Stages of Learning

Stages of Learning

Even though motor skills vary widely in type and complexity, the learning process that individuals go through when acquiring various motor skills is similar. Paul Fitts (1964) designed three stages (or phases) of learning: the cognitive, associative, and autonomous stages.

A ‘swimming motor skill’ at SwimSense has been outlined by our Challenger 1 and 2 award system. We require our swimmers to be in the Autonomous phase to achieve that particular sticker. Swimming is a complex movement pattern, where many facets need to come together in a building block fashion to be able to move through the water. We are asking our children to complete many tasks at once to achieve an overall swimming skill. For example, Swimming freestyle (before even learning to breath) requires the brain to assimilate right arm and left arm movements at different times, legs to kick straight (which doesn’t come naturally, especially to boys), all while maintaining breath control and keeping your head in the right spot for the ultimate body position.  If they are not at this stage, due to the complexity of swimming, it is detrimental to move the swimmers on to the next skill. Hence the repetitive nature of learning to swim.

Here are the phases of learning in more detail:

Phase 1 – Cognitive or Understanding Phase of Learning

This stage requires all of the swimmers attention and focus to complete the task. This is a trial and error process where the child is learning what happens when they do the action, or when it is incorrect. All movements are controlled in a relatively conscious manner. The result of using conscious control strategies is that the movement is relatively slow, abrupt, and inefficient and that performance is rather inconsistent.

Regular feedback is important at this stage. We encourage the use of video feedback, however please refer to our policy for filming and only film your child in the lesson. Also, seek permission from the Teacher first (and preferably the other child/dren’s parents in the lesson). The children in Challenger 2 can also look at the videos of best practice with the ipad on poolside.

Phase 2 – Associative Phase of Learning

Once the learner has acquired the basic movement pattern, the second, or associative, phase of learning begins. This is also known as the “practise phase”. Performances are becoming more consistent as motor neurons have been formed in the brain in their memory bank.

While the simpler parts of the skill now look fluent and are well learned, the more complex elements requires most of the spare attention. For example, they may be working on our ‘Independent arms’ sticker in Challenger 1. This requires the swimmer to complete 4 arm circles that are in full range (down to the thigh, recover high and reach out far), as well as have their head down looking at the bottom, with a kick that has straight legs. They may be able to produce 4 ‘good looking’ arm circles, however putting it all together requires quite a lot of practice.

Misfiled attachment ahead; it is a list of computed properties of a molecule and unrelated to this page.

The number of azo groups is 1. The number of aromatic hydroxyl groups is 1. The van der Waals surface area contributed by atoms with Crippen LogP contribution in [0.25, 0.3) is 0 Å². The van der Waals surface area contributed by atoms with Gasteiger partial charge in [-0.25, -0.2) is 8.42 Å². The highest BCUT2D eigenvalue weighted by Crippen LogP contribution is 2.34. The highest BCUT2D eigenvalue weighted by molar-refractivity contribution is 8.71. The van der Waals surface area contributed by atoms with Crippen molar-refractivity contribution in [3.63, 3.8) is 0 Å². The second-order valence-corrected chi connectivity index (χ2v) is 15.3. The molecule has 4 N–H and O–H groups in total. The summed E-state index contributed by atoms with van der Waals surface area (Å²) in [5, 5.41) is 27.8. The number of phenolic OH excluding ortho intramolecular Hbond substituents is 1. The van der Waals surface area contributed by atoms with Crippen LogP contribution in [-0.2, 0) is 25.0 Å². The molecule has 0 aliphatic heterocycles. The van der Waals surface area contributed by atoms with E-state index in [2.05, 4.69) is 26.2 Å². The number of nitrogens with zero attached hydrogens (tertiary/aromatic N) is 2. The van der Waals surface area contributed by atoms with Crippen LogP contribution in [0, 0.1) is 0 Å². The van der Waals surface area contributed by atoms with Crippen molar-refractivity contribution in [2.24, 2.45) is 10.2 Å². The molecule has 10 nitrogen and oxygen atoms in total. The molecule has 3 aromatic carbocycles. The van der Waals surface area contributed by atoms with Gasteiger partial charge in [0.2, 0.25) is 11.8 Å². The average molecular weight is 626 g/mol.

In this phase, the swimmer is starting to get a sense of internal ‘kinaesthetic’ feedback when they perform the skill well. They are starting to detect and correct their own errors. Inefficient co-contractions are gradually reduced, and the movement becomes more economical.

Phase 3 – Autonomous Stage of Learning

In the final stage of learning, performances have become consistent, fluid and aesthetically pleasing. The motor skill involved are well learned and stored in the long-term memory. There is now spare attention which can be focused on other skills required to complete a ‘swimming skill’. To retain the new skill at this level, it must be constantly practiced to reinforce the neural pathway this newly acquired skill has laid down on the brain.


Table 1.1 Stages of Learning

Stages of Learning Characteristics Attentional Demands
Cognitive (verbal) Movements are slow, inconsistent, and inefficient Large parts of the movement are controlled consciously
Considerable cognitive activity is required
Associative Movements are more fluid, reliable, and efficient Some parts of the movement are controlled consciously, some automatically
Less cognitive activity is required
Autonomous (motor) Movements are accurate, consistent, and efficient Movement is largely controlled automatically
Little or no cognitive activity is required